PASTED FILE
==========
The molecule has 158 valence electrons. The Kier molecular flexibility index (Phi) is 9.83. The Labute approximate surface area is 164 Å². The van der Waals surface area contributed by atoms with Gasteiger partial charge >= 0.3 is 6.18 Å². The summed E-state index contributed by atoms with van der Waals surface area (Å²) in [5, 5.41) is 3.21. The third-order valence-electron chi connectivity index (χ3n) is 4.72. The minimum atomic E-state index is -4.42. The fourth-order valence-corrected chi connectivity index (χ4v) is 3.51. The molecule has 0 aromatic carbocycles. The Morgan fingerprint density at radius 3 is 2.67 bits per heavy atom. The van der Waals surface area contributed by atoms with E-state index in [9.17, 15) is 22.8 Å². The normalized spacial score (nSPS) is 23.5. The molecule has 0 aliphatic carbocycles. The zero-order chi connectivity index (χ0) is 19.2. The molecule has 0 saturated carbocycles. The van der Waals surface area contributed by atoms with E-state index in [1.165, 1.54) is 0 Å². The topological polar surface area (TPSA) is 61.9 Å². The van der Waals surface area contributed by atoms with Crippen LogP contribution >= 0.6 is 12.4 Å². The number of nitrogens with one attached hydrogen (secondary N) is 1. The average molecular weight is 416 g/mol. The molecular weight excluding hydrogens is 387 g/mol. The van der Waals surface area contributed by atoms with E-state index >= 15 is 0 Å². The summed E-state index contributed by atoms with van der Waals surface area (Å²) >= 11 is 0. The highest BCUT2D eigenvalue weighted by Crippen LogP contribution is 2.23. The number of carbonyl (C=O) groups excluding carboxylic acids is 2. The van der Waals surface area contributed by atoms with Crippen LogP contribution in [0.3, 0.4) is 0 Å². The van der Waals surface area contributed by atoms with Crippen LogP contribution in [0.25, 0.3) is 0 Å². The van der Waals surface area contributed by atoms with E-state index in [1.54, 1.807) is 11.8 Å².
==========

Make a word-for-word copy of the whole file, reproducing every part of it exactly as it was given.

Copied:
The molecule has 158 valence electrons. The Kier molecular flexibility index (Phi) is 9.83. The Labute approximate surface area is 164 Å². The van der Waals surface area contributed by atoms with Gasteiger partial charge >= 0.3 is 6.18 Å². The summed E-state index contributed by atoms with van der Waals surface area (Å²) in [5, 5.41) is 3.21. The third-order valence-electron chi connectivity index (χ3n) is 4.72. The minimum atomic E-state index is -4.42. The fourth-order valence-corrected chi connectivity index (χ4v) is 3.51. The molecule has 0 aromatic carbocycles. The Morgan fingerprint density at radius 3 is 2.67 bits per heavy atom. The van der Waals surface area contributed by atoms with E-state index in [9.17, 15) is 22.8 Å². The normalized spacial score (nSPS) is 23.5. The molecule has 0 aliphatic carbocycles. The zero-order chi connectivity index (χ0) is 19.2. The molecule has 0 saturated carbocycles. The van der Waals surface area contributed by atoms with E-state index in [1.165, 1.54) is 0 Å². The topological polar surface area (TPSA) is 61.9 Å². The van der Waals surface area contributed by atoms with Crippen LogP contribution >= 0.6 is 12.4 Å². The number of nitrogens with one attached hydrogen (secondary N) is 1. The average molecular weight is 416 g/mol. The molecular weight excluding hydrogens is 387 g/mol. The van der Waals surface area contributed by atoms with E-state index >= 15 is 0 Å². The summed E-state index contributed by atoms with van der Waals surface area (Å²) >= 11 is 0. The highest BCUT2D eigenvalue weighted by Crippen LogP contribution is 2.23. The number of carbonyl (C=O) groups excluding carboxylic acids is 2. The van der Waals surface area contributed by atoms with Crippen LogP contribution in [0.3, 0.4) is 0 Å². The van der Waals surface area contributed by atoms with Crippen LogP contribution in [0.25, 0.3) is 0 Å². The van der Waals surface area contributed by atoms with E-state index in [1.54, 1.807) is 11.8 Å².